Handcrafting at home through hard times

Handcrafting at home through hard times

Rural India was severely hit by the COVID-19 pandemic, and many of the artisans at Women on Wings’ partner Rangsutra Crafts worried about losing their income during the lockdown. Global retailer IKEA buys from the social enterprise and it recently talked to Rangsutra’s artisan Sita and founder Sumita Ghose about how they managed to find new ways to continue operations and the work with IKEA’s handmade cushion covers.

Rural women create for global retailer
Sita lives in the Bikaner district of Rajasthan, in the northwest of India. She is one of Rangsutra Craft’s (Rangsutra) artisans currently working with IKEA’s line of handmade cushion covers. When India’s nationwide lockdown was imposed in March to contain the spread of the coronavirus, Sita worried that she would lose her income. She and her husband had taken a personal loan to renovate their house, and without her job as a seamstress at one of Rangsutra’s production centers, they would fall behind on the payments.

Reassuring partnership
For the woman artisans, the lockdown has had grave implications. Not only did they lose economic independence, many male members of their families who worked in other cities also lost their jobs and returned home. In some cases, entire families had lost their livelihood. Says Sumita Ghose, founder Rangsutra: “Our first action was to reach out to all the artisans to check on how were they doing physically and mentally. The artisans were assured that Rangsutra was with them in this difficult time and would continue as a partner. Initially, we were not sure about the status of IKEA orders but soon it became clear that we would continue with the production of pillowcases.”

Retaining economic independence
While the lockdown has ended, the pandemic and preventive restrictions remain. Rangsutra has had to find new ways to continue its operations. “As the lockdown slowly lifted, Rangsutra and IKEA planned for a model where artisans could work from their home. What was in our favor was that our products are handmade which only needs the artisans’ fabric, thread and needle which could be easily taken to their homes. Our artisans have already participated in trainings, and no large-scale factory set up was needed. Initially they were very concerned about the loss of livelihood, but working from home has given them confidence and stability again. They are happy to retain their economic independence,” continues Sumita.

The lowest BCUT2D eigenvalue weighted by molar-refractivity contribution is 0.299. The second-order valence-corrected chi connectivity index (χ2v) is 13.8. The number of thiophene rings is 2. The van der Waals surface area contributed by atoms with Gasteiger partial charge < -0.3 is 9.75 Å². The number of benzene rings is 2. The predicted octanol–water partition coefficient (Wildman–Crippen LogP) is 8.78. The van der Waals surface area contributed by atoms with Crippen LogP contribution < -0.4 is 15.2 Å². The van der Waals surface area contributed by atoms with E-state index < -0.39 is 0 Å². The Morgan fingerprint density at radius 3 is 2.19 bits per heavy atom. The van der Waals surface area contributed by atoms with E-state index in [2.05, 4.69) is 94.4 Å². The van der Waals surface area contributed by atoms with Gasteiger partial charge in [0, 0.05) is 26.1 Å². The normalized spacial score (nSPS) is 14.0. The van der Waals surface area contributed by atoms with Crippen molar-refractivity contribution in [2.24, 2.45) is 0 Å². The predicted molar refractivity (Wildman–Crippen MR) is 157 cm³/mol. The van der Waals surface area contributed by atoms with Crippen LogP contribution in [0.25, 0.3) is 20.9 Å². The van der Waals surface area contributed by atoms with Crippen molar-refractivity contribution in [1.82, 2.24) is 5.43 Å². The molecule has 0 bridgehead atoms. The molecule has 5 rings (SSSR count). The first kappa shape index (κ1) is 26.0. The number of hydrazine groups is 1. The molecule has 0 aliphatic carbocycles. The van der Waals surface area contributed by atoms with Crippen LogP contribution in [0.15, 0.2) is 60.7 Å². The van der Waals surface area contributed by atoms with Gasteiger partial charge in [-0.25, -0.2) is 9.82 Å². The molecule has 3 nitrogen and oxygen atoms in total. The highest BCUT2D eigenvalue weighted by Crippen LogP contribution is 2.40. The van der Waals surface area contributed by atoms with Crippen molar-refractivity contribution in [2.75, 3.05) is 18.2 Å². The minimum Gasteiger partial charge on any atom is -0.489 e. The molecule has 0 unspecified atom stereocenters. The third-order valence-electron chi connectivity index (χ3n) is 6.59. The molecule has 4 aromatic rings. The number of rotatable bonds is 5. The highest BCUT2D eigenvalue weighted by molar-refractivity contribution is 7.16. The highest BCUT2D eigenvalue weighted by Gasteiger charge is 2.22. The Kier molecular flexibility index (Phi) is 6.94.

IKEA’s support pays wages
Knowing that social entrepreneurs like Rangsutra are acting as frontline responders during the pandemic, it was important for IKEA to confirm the planned orders early. IKEA Social Entrepreneurship BV, established in 2018 in the Netherlands, was also able to turn grants designed to accelerate social businesses into emergency relief grants. This way, Rangsutra could continue to pay the artisans’ wages during the lock-down, providing livelihoods and services to some of the most vulnerable populations.

Securing physical distance
Sumita concludes: “With the HALLVI and HERVOR pillowcases, while coronavirus is still around, we plan to work partially from home and partially from our centers. To maintain physical distance, the number of artisans who will work from there will be reduced. Some artisans will come to the centers to work, while those who can work comfortably from home, will work from home.” These HERVOR and HALLVI pillowcases will be available in selected IKEA stores from April 2021.

Women on Wings and Rangsutra
Rangsutra is a social enterprise with over 2,000 rural artisans in their network, where most of them are also shareholders in the company. Rangsutra acts as a bridge between the artisans and global consumers in order to develop sustainable livelihoods and has been an IKEA partner for more than eight years. Together with IKEA, affordable, handcrafted products are created, merging IKEA design and local techniques. More than 800 artisans create handmade IKEA products. Women on Wings and Rangsutra have been collaborating since 2008 on their joint effort to ensure sustainable livelihoods for artisans and farmers during which time the two social enterprises have been steadily working on building the NGO it once was into a sustainable and successful social enterprise.

Note: this article is largely taken from a story about Rangsutra at IKEA Today, a website where the global retailer shares inspiring stories from behind the scenes at IKEA’s product development. Read the entire story which also includes quotes from IKEA’s team.

Image @IKEA: artisans making HERVOR or HALLVI pillowcases

“I can’t imagine GVK Society doing this big Waste to Worth program without Women on Wings on our back”

Aneel Kumar Ambavaram
Chief Functionary at GVK Society

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